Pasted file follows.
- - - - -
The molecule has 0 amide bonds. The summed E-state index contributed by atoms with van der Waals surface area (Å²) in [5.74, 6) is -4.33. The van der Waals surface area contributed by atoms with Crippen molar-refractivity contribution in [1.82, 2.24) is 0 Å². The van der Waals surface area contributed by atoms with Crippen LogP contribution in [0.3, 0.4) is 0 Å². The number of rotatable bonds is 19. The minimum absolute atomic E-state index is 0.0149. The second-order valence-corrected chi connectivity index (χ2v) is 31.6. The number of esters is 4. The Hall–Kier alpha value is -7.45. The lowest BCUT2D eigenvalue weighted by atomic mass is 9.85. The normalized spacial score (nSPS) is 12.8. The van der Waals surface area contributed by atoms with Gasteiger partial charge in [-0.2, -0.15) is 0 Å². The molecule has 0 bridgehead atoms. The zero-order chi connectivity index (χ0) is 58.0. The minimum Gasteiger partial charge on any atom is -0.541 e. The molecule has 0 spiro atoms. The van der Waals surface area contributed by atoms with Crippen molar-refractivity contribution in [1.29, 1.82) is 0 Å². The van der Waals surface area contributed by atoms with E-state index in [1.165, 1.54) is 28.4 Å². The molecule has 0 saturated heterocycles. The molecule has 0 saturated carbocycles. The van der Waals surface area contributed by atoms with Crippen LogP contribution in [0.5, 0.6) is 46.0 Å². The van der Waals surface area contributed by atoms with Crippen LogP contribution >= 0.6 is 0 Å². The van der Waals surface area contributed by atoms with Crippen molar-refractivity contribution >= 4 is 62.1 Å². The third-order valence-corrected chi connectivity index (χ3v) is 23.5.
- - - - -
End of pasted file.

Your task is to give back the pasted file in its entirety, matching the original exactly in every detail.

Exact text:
The molecule has 0 amide bonds. The summed E-state index contributed by atoms with van der Waals surface area (Å²) in [5.74, 6) is -4.33. The van der Waals surface area contributed by atoms with Crippen molar-refractivity contribution in [1.82, 2.24) is 0 Å². The van der Waals surface area contributed by atoms with Crippen LogP contribution in [0.3, 0.4) is 0 Å². The number of rotatable bonds is 19. The minimum absolute atomic E-state index is 0.0149. The second-order valence-corrected chi connectivity index (χ2v) is 31.6. The number of esters is 4. The Hall–Kier alpha value is -7.45. The lowest BCUT2D eigenvalue weighted by atomic mass is 9.85. The normalized spacial score (nSPS) is 12.8. The van der Waals surface area contributed by atoms with Gasteiger partial charge in [-0.2, -0.15) is 0 Å². The molecule has 0 bridgehead atoms. The zero-order chi connectivity index (χ0) is 58.0. The minimum Gasteiger partial charge on any atom is -0.541 e. The molecule has 0 spiro atoms. The van der Waals surface area contributed by atoms with Crippen molar-refractivity contribution in [1.29, 1.82) is 0 Å². The van der Waals surface area contributed by atoms with E-state index in [1.165, 1.54) is 28.4 Å². The molecule has 0 saturated heterocycles. The molecule has 0 saturated carbocycles. The van der Waals surface area contributed by atoms with Crippen LogP contribution in [0.5, 0.6) is 46.0 Å². The van der Waals surface area contributed by atoms with Crippen LogP contribution >= 0.6 is 0 Å². The van der Waals surface area contributed by atoms with Crippen molar-refractivity contribution >= 4 is 62.1 Å². The third-order valence-corrected chi connectivity index (χ3v) is 23.5.